How to Prepare for a Military Family Move

How to Prepare for a Military Family Move

9 Things to Remember When Preparing for a Military Family Move

Have you received military orders in a new host country? You may be full of excitement, but don’t let the big move cause extra stress. Here’s a checklist of essentials to remember throughout your move.

1. Keep All Your Legal Documents and Receipts in One Binder

There will be a lot of expenses during your move. To ensure you can get reimbursed properly, keep all your receipts in one folder. Other documents, such as your family’s passports, children’s medical records, and immunization documents should all be stored safely. You should also store transportation tickets (airline, train or boat) in this folder. Your marriage license and your children’s birth certificates are essential. Never let them get lost!

2. Apply for Passports and Visas

Your passport may be in order, but what about your spouse’s and children’s? If you do have a holiday while you are stationed in another country, you may want to do some sightseeing in another country besides your host country. This could be a great travel and learning experience for your kids. So make sure that both your government passports and your personal passports are in order. Start working on your area clearances and visa process, if necessary.

3. Decide If You Want to Live Off-post or On-post

This depends on your family’s needs. Do you want to be in a community with other military families, or would you rather live more like the locals? This is an important decision, as it affects your children and family members. Get clear on your personal choices and reasons for doing so.

4. Do a Household Inventory

In reality, you will not be able to ship all your possessions to your new destination. How much you are allowed to bring depends on your rank and length of service. Hiring a reliable moving company and packing services can ensure that you are able to bring the most necessary items. Whatever you have to leave, make an inventory. This way, you know whether or not to buy that item in the future. You can also arrange to take valuable items to trusted family members who can store them for you. Find out whether your service can handle some of the storage and moving fees.

5. Define Your Packing Strategy

Packing professionals say it’s important to pack in a systematic, organized way. You may have to move your possessions in several batches. Some items will not be necessary to have on hand immediately. These include the following:

  • Unaccompanied baggage — shipments that can arrive after you do (such as sports equipment or non-seasonal clothing)
  • Household goods — if shipped by sea, household goods (such as an extra cutlery set, for example) will take a few weeks to arrive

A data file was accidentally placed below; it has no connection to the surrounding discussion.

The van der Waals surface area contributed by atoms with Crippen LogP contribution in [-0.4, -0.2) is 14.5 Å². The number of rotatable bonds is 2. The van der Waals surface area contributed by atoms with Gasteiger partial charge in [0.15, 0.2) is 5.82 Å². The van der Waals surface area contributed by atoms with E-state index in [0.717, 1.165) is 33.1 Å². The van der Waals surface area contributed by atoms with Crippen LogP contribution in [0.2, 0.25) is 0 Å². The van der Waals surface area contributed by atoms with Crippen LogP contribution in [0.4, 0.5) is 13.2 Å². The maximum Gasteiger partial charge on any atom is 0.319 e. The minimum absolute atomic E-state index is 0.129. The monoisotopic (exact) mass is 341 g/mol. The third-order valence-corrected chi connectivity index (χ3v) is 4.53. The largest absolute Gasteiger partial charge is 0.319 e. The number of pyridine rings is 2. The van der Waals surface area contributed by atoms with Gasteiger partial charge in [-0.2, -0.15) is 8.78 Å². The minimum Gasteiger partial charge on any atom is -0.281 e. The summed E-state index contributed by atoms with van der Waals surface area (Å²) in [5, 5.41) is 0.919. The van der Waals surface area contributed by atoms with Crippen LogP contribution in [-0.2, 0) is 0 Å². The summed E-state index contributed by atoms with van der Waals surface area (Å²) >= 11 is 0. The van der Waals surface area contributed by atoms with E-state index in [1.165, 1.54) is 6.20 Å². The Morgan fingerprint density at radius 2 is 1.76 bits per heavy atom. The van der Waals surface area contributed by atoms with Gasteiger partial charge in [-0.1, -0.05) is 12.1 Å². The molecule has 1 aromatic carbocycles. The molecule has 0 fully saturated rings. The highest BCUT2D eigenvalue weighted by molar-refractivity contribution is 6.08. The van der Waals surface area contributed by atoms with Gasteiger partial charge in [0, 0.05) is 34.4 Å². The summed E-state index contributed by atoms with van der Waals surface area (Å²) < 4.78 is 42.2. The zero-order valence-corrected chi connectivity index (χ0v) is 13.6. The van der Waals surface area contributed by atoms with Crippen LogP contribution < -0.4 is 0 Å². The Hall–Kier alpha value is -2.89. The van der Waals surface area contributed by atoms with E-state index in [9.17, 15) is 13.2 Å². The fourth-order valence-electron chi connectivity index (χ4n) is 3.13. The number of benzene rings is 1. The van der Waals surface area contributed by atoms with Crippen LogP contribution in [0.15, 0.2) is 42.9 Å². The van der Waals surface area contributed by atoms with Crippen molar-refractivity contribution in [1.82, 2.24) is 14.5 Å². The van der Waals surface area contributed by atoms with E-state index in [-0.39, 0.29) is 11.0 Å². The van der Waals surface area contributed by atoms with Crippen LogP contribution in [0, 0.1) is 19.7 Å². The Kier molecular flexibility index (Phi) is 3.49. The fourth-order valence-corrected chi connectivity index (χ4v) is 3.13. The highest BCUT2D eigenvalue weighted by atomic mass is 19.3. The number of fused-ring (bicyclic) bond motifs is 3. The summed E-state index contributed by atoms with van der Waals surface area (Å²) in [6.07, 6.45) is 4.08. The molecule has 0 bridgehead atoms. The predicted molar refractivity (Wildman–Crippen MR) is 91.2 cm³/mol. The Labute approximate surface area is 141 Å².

6. Make a Realistic Plan for Your Pets

If none of your family members or friends can take care of your pets for you while you’re away, you need to find other solutions. For example, local non-profits or organizations can help you find volunteer host families for your household pets. Communicate with your moving truck rental company if you need help in shipping your furry friends somewhere. Getting professional help is essential in reducing moving-related stress for you and your family. If you have young children, leaving their pets can be very emotional, so be patient and understanding during this time.

7. Review Your Home Insurance Policy

Unless you are renting a home, you want to have a good home insurance policy set up before you leave. Under the US Soldiers and Sailors Civil Relief Act, it is your legal right to terminate a lease upon PCS orders. Just make sure you have the necessary documents printed out to show your landlord. If you own your home and decide to rent it out, go through a property contractor or real estate agent who can help you lease to good and trustworthy tenants.

8. Make a Plan for Your Vehicle

It may be possible for your family to get coverage for shipping your vehicle. Find out if the military will cover the expense of shipping your vehicle overseas. It may come in handy and save you lots of dollars in your host country.

9. Assign a Contact Person in Your Home Country to Handle Legal Documents and Proceedings

No matter how long you are going to be stationed overseas — whether a few months or a few years — you need to have a contact person in your home country. They could be a trusted family member or friend. They can help you with arranging shipping or other legal requirements. If anyone needs to contact you, they can go through your contact person, to relay news or messages.

Need to avail of the best packing, moving, storage and truck rental services for your military family move? Ayer Moving does it all. Contact us today for more information.